We’re exactly two Hot Pod issues out from the midterm elections here in these United States, and I was curious about how different news and/or political podcast teams were thinking through coverage. Here’s a sample of what I’ve learned:
Crooked Media. The progressive media company has been experimenting with podcast advertising technology to help out with voter registration drives. If you downloaded Pod Save America lately, you might have heard a voter registration call-to-action that’s specific to your state. Which is, you know, pretty cool; the production crew made different reads for listeners in different states, and used Art19’s dynamic ad insertion tool to geo-target.
Producer Mukta Mohan tells me that the workload to execute this campaign wasn’t all that heavy. “Our team already put together all of the info for each state (last day to register, if you can register in person on Election Day, etc),” said Mohan. “So we wrote copy for Lovett and Tommy to read when they did regular ad reads, then we just edited them down and used Art19’s tool to insert. It was really smooth.”
The company has also built a separate micro-site to focus on voter registration called “Vote Save America,” and developed a special episode on restoring voting rights to American citizens with felony records featuring voices from inmates at San Quentin State Prison.
The New York Times. The Times’ audio team isn’t producing a special standalone series for the elections again — hat tip to The Run Up — opting instead to funnel its midterm coverage purely through The Daily. “We do have a coverage plan,” producer Annie Brown told me. “It’s just that it may not be recognizable to listeners.” You can already see the strategy playing out with the podcast’s recent mini-documentaries like the two-part “The Battle for Missouri,” featuring national correspondent Sabrina Tavernise, as well as its more conventional episodes, like yesterday’s “Who’s Allowed To Vote in Georgia?”
For the team that views The Daily as a new “front page,” the corresponding challenges of emphasis, context, and spotlighting are familiar. “Our goal is lay out the stakes on general events while diving deep on the specific issues that are emblematic of what’s going on in the country,” Brown said. With their daily documentary structure, they’re trying to steer away from horse race coverage (“When you only cover the candidate, you tend to lose the point of an election”), and the target audience they keep in mind is a person who wants to be informed, but who may find in-depth race analyses far too dry.
NPR. The public radio mothership’s Politics Podcast are tentatively planning to drop several special episodes in the lead-up to the midterms, particularly in the week of the elections itself. That team is already well-engaged in a broadcast crossover called The Politics Show from NPR. Meanwhile, expect election-themed episodes from Hidden Brain and It’s Been a Minute, along with a timely investigation from Embedded on a ballot initiative that could restore voting rights for 1.5 million felons in the state of Florida, which syncs up pretty well with the previously mentioned Crooked Media special.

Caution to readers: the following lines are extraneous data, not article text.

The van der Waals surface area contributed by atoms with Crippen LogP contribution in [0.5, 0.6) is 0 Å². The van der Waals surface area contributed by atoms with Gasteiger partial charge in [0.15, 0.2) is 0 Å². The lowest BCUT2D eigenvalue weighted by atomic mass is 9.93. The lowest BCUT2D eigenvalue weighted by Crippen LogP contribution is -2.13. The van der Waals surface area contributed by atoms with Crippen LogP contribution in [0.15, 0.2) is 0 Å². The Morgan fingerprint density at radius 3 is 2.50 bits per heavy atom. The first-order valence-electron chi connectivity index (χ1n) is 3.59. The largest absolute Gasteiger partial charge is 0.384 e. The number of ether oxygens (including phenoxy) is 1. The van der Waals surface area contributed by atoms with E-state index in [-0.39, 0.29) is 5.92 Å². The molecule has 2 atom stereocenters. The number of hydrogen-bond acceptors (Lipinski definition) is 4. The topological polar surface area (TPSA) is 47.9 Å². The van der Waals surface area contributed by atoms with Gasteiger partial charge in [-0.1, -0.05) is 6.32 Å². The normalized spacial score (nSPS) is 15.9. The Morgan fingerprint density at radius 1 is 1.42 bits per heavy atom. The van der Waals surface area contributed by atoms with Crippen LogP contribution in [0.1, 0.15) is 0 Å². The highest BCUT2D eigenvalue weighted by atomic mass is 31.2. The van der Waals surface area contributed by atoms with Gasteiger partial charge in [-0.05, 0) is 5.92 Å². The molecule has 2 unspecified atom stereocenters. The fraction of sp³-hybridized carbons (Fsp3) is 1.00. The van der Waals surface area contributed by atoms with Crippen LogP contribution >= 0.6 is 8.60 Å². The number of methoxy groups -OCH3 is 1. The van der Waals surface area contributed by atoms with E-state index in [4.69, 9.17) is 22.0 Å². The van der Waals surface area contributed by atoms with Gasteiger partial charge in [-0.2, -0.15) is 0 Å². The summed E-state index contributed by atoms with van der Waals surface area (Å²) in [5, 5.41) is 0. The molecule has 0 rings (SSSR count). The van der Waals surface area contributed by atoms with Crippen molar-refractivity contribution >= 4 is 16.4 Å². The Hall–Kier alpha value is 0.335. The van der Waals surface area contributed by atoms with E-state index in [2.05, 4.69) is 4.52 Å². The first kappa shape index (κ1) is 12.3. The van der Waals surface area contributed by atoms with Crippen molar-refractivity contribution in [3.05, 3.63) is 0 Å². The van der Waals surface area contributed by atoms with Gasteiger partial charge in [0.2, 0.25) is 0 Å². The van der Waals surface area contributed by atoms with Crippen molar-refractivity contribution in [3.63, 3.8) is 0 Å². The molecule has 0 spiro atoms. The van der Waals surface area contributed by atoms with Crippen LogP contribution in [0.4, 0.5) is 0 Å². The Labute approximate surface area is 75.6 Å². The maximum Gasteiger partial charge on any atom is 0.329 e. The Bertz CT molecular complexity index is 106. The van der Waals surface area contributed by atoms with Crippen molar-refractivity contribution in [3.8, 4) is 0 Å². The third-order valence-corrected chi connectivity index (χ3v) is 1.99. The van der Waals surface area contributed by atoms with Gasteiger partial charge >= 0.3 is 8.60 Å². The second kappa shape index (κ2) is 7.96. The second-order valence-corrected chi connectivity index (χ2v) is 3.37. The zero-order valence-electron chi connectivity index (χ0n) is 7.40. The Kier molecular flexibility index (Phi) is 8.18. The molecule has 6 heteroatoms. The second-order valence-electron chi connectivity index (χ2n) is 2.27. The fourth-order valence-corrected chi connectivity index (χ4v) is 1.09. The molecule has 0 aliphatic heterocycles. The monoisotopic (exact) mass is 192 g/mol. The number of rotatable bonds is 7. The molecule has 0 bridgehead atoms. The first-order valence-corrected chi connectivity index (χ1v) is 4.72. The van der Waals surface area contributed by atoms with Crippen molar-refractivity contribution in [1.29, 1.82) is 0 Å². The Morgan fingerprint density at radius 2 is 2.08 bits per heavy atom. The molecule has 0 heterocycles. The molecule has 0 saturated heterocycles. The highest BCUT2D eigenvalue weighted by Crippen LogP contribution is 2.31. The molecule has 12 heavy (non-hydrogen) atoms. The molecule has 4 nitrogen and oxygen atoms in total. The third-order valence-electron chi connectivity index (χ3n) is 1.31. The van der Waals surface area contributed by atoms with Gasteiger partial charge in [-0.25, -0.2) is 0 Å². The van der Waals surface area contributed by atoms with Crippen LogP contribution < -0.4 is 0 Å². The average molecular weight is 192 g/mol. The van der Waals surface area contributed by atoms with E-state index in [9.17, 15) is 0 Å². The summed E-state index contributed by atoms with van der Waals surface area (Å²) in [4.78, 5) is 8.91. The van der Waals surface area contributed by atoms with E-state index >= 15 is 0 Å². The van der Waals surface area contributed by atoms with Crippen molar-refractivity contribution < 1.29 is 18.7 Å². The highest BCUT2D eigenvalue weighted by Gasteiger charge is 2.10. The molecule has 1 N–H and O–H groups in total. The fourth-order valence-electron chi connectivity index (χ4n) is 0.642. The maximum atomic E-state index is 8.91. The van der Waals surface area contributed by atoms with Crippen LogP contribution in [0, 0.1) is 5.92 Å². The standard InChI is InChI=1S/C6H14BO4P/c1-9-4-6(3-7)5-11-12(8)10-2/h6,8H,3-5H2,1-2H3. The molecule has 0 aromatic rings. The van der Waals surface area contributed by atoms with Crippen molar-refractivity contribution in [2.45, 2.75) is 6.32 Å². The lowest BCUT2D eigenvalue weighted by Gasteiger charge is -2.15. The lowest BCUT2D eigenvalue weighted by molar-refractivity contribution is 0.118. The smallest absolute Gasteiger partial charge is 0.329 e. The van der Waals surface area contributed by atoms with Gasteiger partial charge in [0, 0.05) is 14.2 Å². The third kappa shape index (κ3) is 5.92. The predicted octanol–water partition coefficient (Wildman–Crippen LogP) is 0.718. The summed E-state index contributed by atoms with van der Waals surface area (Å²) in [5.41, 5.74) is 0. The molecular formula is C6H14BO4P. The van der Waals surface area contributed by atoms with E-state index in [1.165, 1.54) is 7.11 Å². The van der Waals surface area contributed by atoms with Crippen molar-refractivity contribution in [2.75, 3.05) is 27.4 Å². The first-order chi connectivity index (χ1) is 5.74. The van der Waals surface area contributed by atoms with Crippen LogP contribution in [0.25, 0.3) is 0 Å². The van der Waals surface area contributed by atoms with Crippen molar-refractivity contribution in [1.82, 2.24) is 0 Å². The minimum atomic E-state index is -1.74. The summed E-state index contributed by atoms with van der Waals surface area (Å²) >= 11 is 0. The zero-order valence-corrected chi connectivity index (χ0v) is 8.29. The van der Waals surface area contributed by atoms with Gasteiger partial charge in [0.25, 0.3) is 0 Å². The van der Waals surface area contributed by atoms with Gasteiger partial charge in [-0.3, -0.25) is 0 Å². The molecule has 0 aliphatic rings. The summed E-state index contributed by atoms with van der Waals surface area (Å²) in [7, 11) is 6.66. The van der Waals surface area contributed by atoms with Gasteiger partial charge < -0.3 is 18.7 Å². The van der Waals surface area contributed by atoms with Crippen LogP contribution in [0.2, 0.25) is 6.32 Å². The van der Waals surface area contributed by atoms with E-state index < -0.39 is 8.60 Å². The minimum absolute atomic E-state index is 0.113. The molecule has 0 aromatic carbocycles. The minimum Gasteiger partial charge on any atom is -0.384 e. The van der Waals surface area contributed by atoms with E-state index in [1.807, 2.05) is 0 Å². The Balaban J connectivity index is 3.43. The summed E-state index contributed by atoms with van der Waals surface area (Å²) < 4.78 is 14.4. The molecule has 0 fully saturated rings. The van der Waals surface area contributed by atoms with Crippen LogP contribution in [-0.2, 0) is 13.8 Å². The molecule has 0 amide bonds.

Also: StoryCorps will kick off an initiative called “One Small Step,” which “seeks to help people with opposing political views who don’t know each other have civil, personal conversations.” The concept is reminiscent of Dylan Marron’s Conversations with People Who Hate Me.
Slate. “We see the midterms as a play for audience development,” senior producer TJ Raphael told me. To that end, the company will be executing on a few special projects across its podcast portfolio:
- The Waves, its podcast about gender and feminism, has struck up a partnership with Glamour magazine to build an episode focused on the upcoming election that will be released across several podcast feeds, including Trumpcast and the Political Gabfest. It will be a co-branded collaboration, and the two publications will engage cross-promotional efforts across social media and their respective sites.
- The stalwart Slate Political Gabfest is planning for a special episode featuring guest David Axelrod, the transcript of which will be published on the website.
- If Then, its technology podcast, will also build an episode around the midterms, focused on what social media companies have been doing in the wake of the 2016 presidential elections.
- Slate will be staging a live show in Brooklyn on the Friday after the midterms, where several of its hosts and writers — including Jamelle Bouie, Dahlia Lithwick, Mike Pesca, and Jim Newell — will analyze and discuss the results.
Vox Media. The Vox Media Podcast Network is well in the midst of their own midterm coverage plan:
- Since October 3, The Weeds has been publishing special editions on the policy and politics of the midterms every Wednesday, leading up to Nov 7.
- Recode Decode is doing interviews pegged on the elections, including conversations with Hillary Rodham Clinton, LA mayor Eric Garcetti, and Rep. Ro Khanna.
- The Ezra Klein Show, as well, has been building a series of conversations around the midterms. Guests include Rebecca Traister, Francis Fukuyama, Nate Silver, and soon, historian Doris Kearns Goodwin.
- Today, Explained has already put out episodes on electoral strategies by the Republicans and the Democrats, plus a look at the O’Rourke-Cruz race in Texas. They will soon carry out issue-specific episodes, including a look at voter suppression as well as the felon voting rights restoration ballot initiative in Florida that will also be covered by Embedded.